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Grade school teacher criticizes 'prison-like' plexiglass cubicles. District tells her to take down FB post and stop being negative.


The community and the school board have been squabbling over the plan to reopen schools

Image Source: YouTube screenshot

A teacher criticized her "prison-like" plexiglass structures that were set up at her grade school classroom in a Facebook post, and the district responded by telling her to delete the post and stop being so negative.

Fifth-grade teacher Teresa Holmes posted a video of the cubicles set up for social distancing because of the coronavirus at her Forestbrook Elementary classroom in Myrtle Beach, South Carolina.

Holmes addressed the video to Ken Richardson, the chair of the Horry County Schools Board of Education.

"I'm wondering, this is my classroom, I have a rather large classroom compared to the other classrooms in our building," she explained.

Holmes said she could expect 30 or 32 desks when all the children from virtual study are back in the classroom.

"So I'm just wondering, when we ordered this $5 million worth of plexiglass, did we have a classroom of 28 desks set up to where school board members could see in them and see what this was really going to be like?" she asked.

"Cuz I'm still trying to figure out, how, in between my classrooms, am I supposed to disinfect, how am I supposed to hear my students when they're in the back of the room wearing a mask behind all this plexiglass?" Holmes asked.

The school district responded by calling on Holmes to take down the post on Facebook and instructed her to not "make it look like something negative," according to Holmes.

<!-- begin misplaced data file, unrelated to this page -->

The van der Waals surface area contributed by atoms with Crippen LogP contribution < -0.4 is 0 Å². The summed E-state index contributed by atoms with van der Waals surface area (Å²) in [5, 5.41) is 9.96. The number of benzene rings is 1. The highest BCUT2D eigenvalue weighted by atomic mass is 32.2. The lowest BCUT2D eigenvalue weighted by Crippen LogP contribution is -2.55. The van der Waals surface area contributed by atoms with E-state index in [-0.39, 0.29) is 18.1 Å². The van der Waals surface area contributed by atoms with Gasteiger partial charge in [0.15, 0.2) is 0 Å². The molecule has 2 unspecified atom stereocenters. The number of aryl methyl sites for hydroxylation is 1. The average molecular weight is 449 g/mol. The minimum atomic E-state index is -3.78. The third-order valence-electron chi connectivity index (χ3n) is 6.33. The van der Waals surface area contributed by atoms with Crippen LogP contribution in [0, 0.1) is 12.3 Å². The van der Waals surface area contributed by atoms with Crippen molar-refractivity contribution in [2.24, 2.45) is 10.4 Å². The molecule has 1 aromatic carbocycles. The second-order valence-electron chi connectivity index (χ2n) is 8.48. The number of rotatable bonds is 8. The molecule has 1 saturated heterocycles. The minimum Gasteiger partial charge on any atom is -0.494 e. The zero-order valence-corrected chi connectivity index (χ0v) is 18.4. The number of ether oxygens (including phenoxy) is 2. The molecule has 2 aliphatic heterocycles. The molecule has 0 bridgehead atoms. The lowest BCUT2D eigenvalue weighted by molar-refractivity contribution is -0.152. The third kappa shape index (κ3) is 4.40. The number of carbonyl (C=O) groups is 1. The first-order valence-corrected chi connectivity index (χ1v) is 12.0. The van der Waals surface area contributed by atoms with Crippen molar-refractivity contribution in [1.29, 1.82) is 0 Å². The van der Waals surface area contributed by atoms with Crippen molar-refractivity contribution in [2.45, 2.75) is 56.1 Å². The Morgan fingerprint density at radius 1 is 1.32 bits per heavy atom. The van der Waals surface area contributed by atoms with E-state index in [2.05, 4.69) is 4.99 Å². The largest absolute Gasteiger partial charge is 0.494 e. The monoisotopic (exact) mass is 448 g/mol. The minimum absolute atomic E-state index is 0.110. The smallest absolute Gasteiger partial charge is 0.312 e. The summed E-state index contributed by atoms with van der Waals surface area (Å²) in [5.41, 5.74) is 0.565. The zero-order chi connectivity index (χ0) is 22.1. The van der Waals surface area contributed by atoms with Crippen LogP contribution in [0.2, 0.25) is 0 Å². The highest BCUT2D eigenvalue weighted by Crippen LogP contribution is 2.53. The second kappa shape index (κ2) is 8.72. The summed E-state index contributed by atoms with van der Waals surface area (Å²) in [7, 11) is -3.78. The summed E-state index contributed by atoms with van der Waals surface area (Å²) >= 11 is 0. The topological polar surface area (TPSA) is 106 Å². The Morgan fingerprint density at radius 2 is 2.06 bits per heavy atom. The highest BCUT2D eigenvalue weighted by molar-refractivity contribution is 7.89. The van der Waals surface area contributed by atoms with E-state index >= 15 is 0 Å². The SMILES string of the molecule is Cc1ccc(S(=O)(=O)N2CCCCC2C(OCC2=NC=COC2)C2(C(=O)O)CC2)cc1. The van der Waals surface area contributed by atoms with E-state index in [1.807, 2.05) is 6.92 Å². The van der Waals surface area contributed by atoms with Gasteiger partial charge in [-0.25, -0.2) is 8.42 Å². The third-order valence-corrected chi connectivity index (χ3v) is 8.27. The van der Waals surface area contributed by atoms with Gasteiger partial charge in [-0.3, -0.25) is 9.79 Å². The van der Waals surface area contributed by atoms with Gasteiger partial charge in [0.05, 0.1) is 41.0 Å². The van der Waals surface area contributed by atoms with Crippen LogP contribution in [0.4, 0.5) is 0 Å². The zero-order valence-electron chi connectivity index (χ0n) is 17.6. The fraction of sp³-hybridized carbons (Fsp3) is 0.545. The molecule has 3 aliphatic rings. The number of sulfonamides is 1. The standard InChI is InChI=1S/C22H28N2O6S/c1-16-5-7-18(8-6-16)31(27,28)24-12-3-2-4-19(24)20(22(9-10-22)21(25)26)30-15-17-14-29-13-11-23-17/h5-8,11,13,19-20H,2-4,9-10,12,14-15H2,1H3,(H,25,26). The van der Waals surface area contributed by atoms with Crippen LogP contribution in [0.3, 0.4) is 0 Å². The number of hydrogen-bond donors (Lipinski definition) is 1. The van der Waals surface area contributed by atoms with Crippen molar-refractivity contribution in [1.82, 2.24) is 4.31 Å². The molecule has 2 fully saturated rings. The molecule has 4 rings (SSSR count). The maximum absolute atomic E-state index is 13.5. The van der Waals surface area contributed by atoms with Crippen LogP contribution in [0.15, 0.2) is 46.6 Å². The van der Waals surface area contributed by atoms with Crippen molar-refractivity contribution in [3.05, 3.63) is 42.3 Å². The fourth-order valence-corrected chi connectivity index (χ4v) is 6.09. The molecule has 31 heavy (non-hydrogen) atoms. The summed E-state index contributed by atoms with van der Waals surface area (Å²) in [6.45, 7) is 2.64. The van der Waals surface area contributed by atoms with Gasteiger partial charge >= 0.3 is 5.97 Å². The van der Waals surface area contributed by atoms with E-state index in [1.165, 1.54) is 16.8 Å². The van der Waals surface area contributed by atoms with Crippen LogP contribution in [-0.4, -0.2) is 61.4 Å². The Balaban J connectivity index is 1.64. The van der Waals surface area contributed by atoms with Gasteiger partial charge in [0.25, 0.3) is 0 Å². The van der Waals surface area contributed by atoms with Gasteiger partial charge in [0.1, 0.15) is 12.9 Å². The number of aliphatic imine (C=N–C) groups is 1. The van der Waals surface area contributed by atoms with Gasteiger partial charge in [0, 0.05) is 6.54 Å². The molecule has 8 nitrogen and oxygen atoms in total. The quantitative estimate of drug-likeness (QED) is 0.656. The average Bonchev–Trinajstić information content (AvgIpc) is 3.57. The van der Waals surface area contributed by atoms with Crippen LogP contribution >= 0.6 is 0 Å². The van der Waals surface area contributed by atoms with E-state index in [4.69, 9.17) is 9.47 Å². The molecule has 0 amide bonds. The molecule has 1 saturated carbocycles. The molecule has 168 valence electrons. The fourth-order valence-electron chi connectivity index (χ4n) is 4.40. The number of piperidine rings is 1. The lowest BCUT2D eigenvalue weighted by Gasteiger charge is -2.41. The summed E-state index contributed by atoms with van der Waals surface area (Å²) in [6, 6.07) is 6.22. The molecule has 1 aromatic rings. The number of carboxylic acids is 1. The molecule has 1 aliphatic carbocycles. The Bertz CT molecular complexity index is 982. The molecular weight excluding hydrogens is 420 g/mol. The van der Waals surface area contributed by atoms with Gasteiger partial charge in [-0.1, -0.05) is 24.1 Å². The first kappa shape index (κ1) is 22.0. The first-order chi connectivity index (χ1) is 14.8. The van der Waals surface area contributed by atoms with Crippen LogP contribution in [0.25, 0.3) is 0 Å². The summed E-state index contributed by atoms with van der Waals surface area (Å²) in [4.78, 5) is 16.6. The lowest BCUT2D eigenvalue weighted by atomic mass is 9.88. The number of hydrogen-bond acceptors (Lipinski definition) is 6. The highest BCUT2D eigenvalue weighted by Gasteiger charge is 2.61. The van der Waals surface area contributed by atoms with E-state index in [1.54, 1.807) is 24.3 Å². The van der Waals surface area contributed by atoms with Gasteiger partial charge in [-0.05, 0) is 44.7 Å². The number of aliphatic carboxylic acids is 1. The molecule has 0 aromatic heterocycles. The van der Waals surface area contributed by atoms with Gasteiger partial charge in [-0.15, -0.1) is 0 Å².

"Well, guess what? I feel that it is negative," Holmes said to the The Post and Courier Myrtle Beach.

Community leaders and teachers have been publicly squabbling with the school board about the plan to reopen schools with the plexiglass structures. Some teachers say they won't be given enough time to clean all of the cubicles between classes, and there may also be mold issues associated with the water used to clean them.

Some experts also told the Post and Courier that the science behind using plexiglass in classrooms to stop the spread of the coronavirus is dubious, and it's more likely just a "placebo" to make people feel better.

"I'm gonna try to learn to love this," Holmes said to WMBF-TV.

Here's a local news report about the incident:

Teacher calls on HCS board chair after video shows crowded classroom after plexiglass installationwww.youtube.com

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